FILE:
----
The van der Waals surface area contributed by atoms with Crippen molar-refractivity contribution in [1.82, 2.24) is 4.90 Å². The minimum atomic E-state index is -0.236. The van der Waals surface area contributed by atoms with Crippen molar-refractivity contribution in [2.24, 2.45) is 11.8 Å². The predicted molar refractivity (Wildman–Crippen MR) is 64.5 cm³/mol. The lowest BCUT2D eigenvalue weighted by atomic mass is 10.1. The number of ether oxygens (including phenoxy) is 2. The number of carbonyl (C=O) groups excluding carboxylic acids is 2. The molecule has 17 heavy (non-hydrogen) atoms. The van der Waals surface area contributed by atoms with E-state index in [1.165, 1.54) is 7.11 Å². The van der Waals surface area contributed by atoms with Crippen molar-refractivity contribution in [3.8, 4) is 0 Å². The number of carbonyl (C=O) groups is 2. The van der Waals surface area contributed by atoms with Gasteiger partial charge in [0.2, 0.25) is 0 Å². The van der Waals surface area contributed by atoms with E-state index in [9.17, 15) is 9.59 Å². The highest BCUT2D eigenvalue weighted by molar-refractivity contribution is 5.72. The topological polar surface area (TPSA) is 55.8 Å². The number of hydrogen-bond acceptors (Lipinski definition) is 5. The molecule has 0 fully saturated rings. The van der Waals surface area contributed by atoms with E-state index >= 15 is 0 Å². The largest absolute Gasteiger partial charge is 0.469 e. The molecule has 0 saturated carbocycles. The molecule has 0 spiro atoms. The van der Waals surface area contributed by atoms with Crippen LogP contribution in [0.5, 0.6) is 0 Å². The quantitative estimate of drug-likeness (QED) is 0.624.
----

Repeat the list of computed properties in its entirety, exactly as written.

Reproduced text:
The van der Waals surface area contributed by atoms with Crippen molar-refractivity contribution in [1.82, 2.24) is 4.90 Å². The minimum atomic E-state index is -0.236. The van der Waals surface area contributed by atoms with Crippen molar-refractivity contribution in [2.24, 2.45) is 11.8 Å². The predicted molar refractivity (Wildman–Crippen MR) is 64.5 cm³/mol. The lowest BCUT2D eigenvalue weighted by atomic mass is 10.1. The number of ether oxygens (including phenoxy) is 2. The number of carbonyl (C=O) groups excluding carboxylic acids is 2. The molecule has 17 heavy (non-hydrogen) atoms. The van der Waals surface area contributed by atoms with E-state index in [1.165, 1.54) is 7.11 Å². The van der Waals surface area contributed by atoms with Crippen molar-refractivity contribution in [3.8, 4) is 0 Å². The number of carbonyl (C=O) groups is 2. The van der Waals surface area contributed by atoms with Gasteiger partial charge in [0.2, 0.25) is 0 Å². The van der Waals surface area contributed by atoms with E-state index in [9.17, 15) is 9.59 Å². The highest BCUT2D eigenvalue weighted by molar-refractivity contribution is 5.72. The topological polar surface area (TPSA) is 55.8 Å². The number of hydrogen-bond acceptors (Lipinski definition) is 5. The molecule has 0 fully saturated rings. The van der Waals surface area contributed by atoms with E-state index >= 15 is 0 Å². The largest absolute Gasteiger partial charge is 0.469 e. The molecule has 0 saturated carbocycles. The molecule has 0 spiro atoms. The van der Waals surface area contributed by atoms with Crippen LogP contribution in [0.5, 0.6) is 0 Å². The quantitative estimate of drug-likeness (QED) is 0.624.